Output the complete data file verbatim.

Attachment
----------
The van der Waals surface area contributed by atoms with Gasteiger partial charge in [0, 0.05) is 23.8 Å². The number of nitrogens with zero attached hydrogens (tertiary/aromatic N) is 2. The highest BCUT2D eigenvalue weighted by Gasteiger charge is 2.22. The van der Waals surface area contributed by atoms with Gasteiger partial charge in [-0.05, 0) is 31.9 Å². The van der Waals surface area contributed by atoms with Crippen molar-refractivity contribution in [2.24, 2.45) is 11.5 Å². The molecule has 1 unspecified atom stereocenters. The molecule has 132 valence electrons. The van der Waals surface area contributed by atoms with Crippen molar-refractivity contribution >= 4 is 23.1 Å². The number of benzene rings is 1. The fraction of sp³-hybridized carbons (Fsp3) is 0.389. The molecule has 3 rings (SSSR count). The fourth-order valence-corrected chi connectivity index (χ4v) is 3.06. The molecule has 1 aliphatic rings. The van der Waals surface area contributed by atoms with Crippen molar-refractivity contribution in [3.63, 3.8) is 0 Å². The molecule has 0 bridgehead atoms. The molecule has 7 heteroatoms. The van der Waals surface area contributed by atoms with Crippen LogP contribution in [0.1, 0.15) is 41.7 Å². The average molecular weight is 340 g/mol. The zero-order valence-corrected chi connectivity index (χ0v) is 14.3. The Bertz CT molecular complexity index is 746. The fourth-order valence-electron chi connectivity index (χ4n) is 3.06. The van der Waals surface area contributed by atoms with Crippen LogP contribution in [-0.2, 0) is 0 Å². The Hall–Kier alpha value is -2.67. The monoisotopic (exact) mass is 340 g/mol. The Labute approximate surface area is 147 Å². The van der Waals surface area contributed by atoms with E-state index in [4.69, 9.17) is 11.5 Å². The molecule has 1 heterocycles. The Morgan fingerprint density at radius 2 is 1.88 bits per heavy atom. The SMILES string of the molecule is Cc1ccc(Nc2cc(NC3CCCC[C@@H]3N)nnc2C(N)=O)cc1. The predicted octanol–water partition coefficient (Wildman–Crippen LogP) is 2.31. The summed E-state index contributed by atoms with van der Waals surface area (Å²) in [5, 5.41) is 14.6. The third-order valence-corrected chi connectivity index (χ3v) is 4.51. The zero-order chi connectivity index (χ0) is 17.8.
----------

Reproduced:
The van der Waals surface area contributed by atoms with Gasteiger partial charge in [0, 0.05) is 23.8 Å². The number of nitrogens with zero attached hydrogens (tertiary/aromatic N) is 2. The highest BCUT2D eigenvalue weighted by Gasteiger charge is 2.22. The van der Waals surface area contributed by atoms with Gasteiger partial charge in [-0.05, 0) is 31.9 Å². The van der Waals surface area contributed by atoms with Crippen molar-refractivity contribution in [2.24, 2.45) is 11.5 Å². The molecule has 1 unspecified atom stereocenters. The molecule has 132 valence electrons. The van der Waals surface area contributed by atoms with Crippen molar-refractivity contribution >= 4 is 23.1 Å². The number of benzene rings is 1. The fraction of sp³-hybridized carbons (Fsp3) is 0.389. The molecule has 3 rings (SSSR count). The fourth-order valence-corrected chi connectivity index (χ4v) is 3.06. The molecule has 1 aliphatic rings. The van der Waals surface area contributed by atoms with Crippen molar-refractivity contribution in [3.63, 3.8) is 0 Å². The molecule has 0 bridgehead atoms. The molecule has 7 heteroatoms. The van der Waals surface area contributed by atoms with Crippen LogP contribution in [0.1, 0.15) is 41.7 Å². The average molecular weight is 340 g/mol. The zero-order valence-corrected chi connectivity index (χ0v) is 14.3. The Bertz CT molecular complexity index is 746. The fourth-order valence-electron chi connectivity index (χ4n) is 3.06. The van der Waals surface area contributed by atoms with Crippen LogP contribution in [-0.2, 0) is 0 Å². The Hall–Kier alpha value is -2.67. The monoisotopic (exact) mass is 340 g/mol. The Labute approximate surface area is 147 Å². The van der Waals surface area contributed by atoms with E-state index in [4.69, 9.17) is 11.5 Å². The molecule has 1 heterocycles. The Morgan fingerprint density at radius 2 is 1.88 bits per heavy atom. The SMILES string of the molecule is Cc1ccc(Nc2cc(NC3CCCC[C@@H]3N)nnc2C(N)=O)cc1. The predicted octanol–water partition coefficient (Wildman–Crippen LogP) is 2.31. The summed E-state index contributed by atoms with van der Waals surface area (Å²) in [5, 5.41) is 14.6. The third-order valence-corrected chi connectivity index (χ3v) is 4.51. The zero-order chi connectivity index (χ0) is 17.8.